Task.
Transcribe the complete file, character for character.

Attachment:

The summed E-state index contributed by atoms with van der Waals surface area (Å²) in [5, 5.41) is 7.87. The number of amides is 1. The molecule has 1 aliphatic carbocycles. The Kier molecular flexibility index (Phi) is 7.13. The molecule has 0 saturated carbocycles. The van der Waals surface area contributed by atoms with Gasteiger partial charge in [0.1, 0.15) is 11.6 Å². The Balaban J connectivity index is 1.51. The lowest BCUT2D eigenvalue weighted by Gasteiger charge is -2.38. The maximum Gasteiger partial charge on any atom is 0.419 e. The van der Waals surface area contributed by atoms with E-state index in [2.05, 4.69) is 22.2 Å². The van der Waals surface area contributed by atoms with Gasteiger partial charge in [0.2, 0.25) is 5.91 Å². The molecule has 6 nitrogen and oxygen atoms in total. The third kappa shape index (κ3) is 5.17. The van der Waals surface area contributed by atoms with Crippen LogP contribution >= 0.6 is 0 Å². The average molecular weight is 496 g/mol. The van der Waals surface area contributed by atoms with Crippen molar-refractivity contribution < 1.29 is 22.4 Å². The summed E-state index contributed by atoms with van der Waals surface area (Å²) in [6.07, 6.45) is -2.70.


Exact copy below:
The summed E-state index contributed by atoms with van der Waals surface area (Å²) in [5, 5.41) is 7.87. The number of amides is 1. The molecule has 1 aliphatic carbocycles. The Kier molecular flexibility index (Phi) is 7.13. The molecule has 0 saturated carbocycles. The van der Waals surface area contributed by atoms with Gasteiger partial charge in [0.1, 0.15) is 11.6 Å². The Balaban J connectivity index is 1.51. The lowest BCUT2D eigenvalue weighted by Gasteiger charge is -2.38. The maximum Gasteiger partial charge on any atom is 0.419 e. The van der Waals surface area contributed by atoms with E-state index in [2.05, 4.69) is 22.2 Å². The van der Waals surface area contributed by atoms with Gasteiger partial charge in [0.2, 0.25) is 5.91 Å². The molecule has 6 nitrogen and oxygen atoms in total. The third kappa shape index (κ3) is 5.17. The van der Waals surface area contributed by atoms with Crippen LogP contribution >= 0.6 is 0 Å². The average molecular weight is 496 g/mol. The van der Waals surface area contributed by atoms with Crippen molar-refractivity contribution < 1.29 is 22.4 Å². The summed E-state index contributed by atoms with van der Waals surface area (Å²) in [6.07, 6.45) is -2.70.